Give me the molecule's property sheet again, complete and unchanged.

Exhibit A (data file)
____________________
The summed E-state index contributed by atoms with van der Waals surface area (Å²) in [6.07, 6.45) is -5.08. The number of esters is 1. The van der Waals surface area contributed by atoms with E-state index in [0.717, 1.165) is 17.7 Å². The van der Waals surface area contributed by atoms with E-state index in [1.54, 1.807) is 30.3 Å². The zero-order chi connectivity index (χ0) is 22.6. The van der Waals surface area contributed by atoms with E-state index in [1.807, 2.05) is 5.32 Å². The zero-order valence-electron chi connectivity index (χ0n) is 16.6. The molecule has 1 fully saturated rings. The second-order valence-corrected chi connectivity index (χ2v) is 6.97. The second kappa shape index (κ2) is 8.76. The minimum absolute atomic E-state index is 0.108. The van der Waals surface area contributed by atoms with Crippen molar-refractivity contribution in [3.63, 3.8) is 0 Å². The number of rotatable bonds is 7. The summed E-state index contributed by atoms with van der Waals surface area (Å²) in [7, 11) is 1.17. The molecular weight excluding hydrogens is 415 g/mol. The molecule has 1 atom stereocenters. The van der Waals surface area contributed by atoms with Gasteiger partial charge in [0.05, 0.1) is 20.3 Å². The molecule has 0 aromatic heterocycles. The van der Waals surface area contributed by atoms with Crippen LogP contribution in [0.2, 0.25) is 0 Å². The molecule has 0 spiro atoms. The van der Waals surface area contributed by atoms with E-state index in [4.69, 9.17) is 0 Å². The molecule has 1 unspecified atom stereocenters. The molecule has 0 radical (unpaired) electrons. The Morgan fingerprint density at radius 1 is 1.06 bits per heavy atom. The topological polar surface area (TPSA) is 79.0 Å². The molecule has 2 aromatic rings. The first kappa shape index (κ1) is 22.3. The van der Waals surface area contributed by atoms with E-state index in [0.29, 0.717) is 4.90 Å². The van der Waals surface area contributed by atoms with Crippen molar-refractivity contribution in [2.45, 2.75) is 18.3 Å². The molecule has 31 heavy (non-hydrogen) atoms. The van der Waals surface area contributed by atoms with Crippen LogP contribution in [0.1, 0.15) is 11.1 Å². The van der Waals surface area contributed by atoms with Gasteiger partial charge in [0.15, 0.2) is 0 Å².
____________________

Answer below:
The summed E-state index contributed by atoms with van der Waals surface area (Å²) in [6.07, 6.45) is -5.08. The number of esters is 1. The van der Waals surface area contributed by atoms with E-state index in [0.717, 1.165) is 17.7 Å². The van der Waals surface area contributed by atoms with E-state index in [1.54, 1.807) is 30.3 Å². The zero-order chi connectivity index (χ0) is 22.6. The van der Waals surface area contributed by atoms with E-state index in [1.807, 2.05) is 5.32 Å². The zero-order valence-electron chi connectivity index (χ0n) is 16.6. The molecule has 1 fully saturated rings. The second-order valence-corrected chi connectivity index (χ2v) is 6.97. The second kappa shape index (κ2) is 8.76. The minimum absolute atomic E-state index is 0.108. The van der Waals surface area contributed by atoms with Crippen molar-refractivity contribution in [3.63, 3.8) is 0 Å². The number of rotatable bonds is 7. The summed E-state index contributed by atoms with van der Waals surface area (Å²) in [7, 11) is 1.17. The molecular weight excluding hydrogens is 415 g/mol. The molecule has 1 atom stereocenters. The van der Waals surface area contributed by atoms with Gasteiger partial charge in [0.05, 0.1) is 20.3 Å². The molecule has 0 aromatic heterocycles. The van der Waals surface area contributed by atoms with Crippen LogP contribution in [0.2, 0.25) is 0 Å². The molecule has 0 spiro atoms. The van der Waals surface area contributed by atoms with E-state index in [4.69, 9.17) is 0 Å². The molecule has 1 unspecified atom stereocenters. The molecule has 0 radical (unpaired) electrons. The Morgan fingerprint density at radius 1 is 1.06 bits per heavy atom. The topological polar surface area (TPSA) is 79.0 Å². The molecule has 2 aromatic rings. The first kappa shape index (κ1) is 22.3. The van der Waals surface area contributed by atoms with E-state index in [0.29, 0.717) is 4.90 Å². The van der Waals surface area contributed by atoms with Crippen molar-refractivity contribution in [2.45, 2.75) is 18.3 Å². The molecule has 31 heavy (non-hydrogen) atoms. The van der Waals surface area contributed by atoms with Crippen LogP contribution in [0.1, 0.15) is 11.1 Å². The van der Waals surface area contributed by atoms with Gasteiger partial charge in [0.15, 0.2) is 0 Å².